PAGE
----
Coloradans aren’t known for voting to tax themselves at higher rates. (In fact, we’ve got the most restrictive tax and spending limits in the country.) Yet that’s exactly what residents of five Western Slope counties—Garfield, Pitkin, Eagle, Lake, and Summit—did in 1965, in order to fund the districts’ first junior college. Colorado Mountain College, which opened two years later with campuses in Glenwood Springs and Leadville, was designed to better prepare young adults who were destined for careers in mountain industries, such as food service and mining technology (a prescient move given Colorado’s current shortage of technical workers). Annual tuition was $200.

Llama Colorado Mountain College
A llama carries solar panels for CMC students to install at a hut in the Elk Mountains in 1985. Photograph courtesy of Doug Stewart / Colorado Mountain College

Fifty years later, CMC’s defining traits have stayed the same. The school remains mind-bogglingly inexpensive, with annual tuition set at $1,950 for students from the same county as the campus they attend. That’s because CMC is one of the few district colleges left in the state, meaning the bulk of its funding comes from local taxpayers instead of Colorado or private foundations. CMC still emphasizes technical degrees that lead to mountain-town jobs—this fall, it’s adding certificates in avalanche technology and action sports—thus keeping students in the area once they graduate. (Eighty-two percent of alumni still live in the region.) In an era of mass migration to cities, the importance of retaining young people in rural communities can’t be underestimated: In 2013, an independent consulting firm estimated CMC’s annual impact on the Western Slope’s economy at $300 million.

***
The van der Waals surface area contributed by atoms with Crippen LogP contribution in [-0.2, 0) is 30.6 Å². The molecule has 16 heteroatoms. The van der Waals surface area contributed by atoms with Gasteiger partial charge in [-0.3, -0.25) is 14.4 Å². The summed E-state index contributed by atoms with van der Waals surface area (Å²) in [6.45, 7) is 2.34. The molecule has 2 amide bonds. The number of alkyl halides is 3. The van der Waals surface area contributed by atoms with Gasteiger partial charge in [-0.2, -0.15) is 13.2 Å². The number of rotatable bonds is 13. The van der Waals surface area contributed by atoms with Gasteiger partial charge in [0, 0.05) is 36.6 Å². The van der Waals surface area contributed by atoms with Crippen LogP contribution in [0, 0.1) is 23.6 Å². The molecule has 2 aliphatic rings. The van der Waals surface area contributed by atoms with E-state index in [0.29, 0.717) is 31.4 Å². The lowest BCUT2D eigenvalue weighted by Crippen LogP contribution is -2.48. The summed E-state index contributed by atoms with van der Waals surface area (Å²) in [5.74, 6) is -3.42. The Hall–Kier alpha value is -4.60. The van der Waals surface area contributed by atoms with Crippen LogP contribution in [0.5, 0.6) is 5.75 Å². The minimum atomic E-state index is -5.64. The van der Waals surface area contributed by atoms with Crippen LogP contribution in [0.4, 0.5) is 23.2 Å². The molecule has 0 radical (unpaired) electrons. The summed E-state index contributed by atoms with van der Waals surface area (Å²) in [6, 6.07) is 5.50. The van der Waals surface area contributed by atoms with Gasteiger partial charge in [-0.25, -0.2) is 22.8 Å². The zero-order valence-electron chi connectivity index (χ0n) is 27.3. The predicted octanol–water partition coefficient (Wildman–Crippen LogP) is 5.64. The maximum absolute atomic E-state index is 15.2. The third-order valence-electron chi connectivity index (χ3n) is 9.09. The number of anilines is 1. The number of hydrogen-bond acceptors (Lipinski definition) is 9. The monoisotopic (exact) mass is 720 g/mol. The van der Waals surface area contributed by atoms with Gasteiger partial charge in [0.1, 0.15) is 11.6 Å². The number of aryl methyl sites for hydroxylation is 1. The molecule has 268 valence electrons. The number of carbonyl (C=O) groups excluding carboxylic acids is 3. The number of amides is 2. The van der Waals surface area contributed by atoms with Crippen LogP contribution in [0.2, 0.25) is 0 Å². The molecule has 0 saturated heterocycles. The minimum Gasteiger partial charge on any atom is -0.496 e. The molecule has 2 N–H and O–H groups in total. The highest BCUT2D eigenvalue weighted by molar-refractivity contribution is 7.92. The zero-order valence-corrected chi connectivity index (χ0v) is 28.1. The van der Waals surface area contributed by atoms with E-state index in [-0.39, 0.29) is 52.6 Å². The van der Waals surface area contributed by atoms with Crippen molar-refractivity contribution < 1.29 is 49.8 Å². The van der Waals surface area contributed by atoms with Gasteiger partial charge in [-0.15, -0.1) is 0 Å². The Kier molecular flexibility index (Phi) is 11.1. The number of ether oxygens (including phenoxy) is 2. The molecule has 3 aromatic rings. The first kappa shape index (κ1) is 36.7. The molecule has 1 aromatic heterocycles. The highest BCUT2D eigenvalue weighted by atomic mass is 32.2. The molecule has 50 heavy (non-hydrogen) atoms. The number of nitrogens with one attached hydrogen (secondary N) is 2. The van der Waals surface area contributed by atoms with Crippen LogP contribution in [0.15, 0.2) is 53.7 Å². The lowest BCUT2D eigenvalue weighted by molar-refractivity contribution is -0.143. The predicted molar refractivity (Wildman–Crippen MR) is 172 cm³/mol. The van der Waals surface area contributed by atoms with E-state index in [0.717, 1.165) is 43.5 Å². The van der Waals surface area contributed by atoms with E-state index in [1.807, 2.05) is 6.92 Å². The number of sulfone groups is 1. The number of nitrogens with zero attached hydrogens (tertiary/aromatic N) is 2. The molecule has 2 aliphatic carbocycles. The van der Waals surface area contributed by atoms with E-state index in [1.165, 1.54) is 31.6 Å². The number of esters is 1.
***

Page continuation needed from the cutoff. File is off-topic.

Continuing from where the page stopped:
Yet, in other ways CMC looks very different than it did in 1967. Its footprint covers 12,000 square miles, with 11 campuses in nine counties. It now offers bachelor’s degrees as well as associate programs. And, most important, the college has ramped up its commitment to education for all: Every high school graduate in its service area is automatically accepted—as long as she enrolls full time—and receives a $1,000 scholarship. (Room and board can tack on almost $9,000 to the costs, so students are encouraged to apply for additional financial aid.) This strategy satisfies CMC’s number one goal—the same one it had half a century ago. “We want to send a message to those who never thought college was for them,” says CMC president and CEO Carrie Besnette Hauser. “It’s amazing how many kids say, ‘I never thought anyone would invest in me.’ ”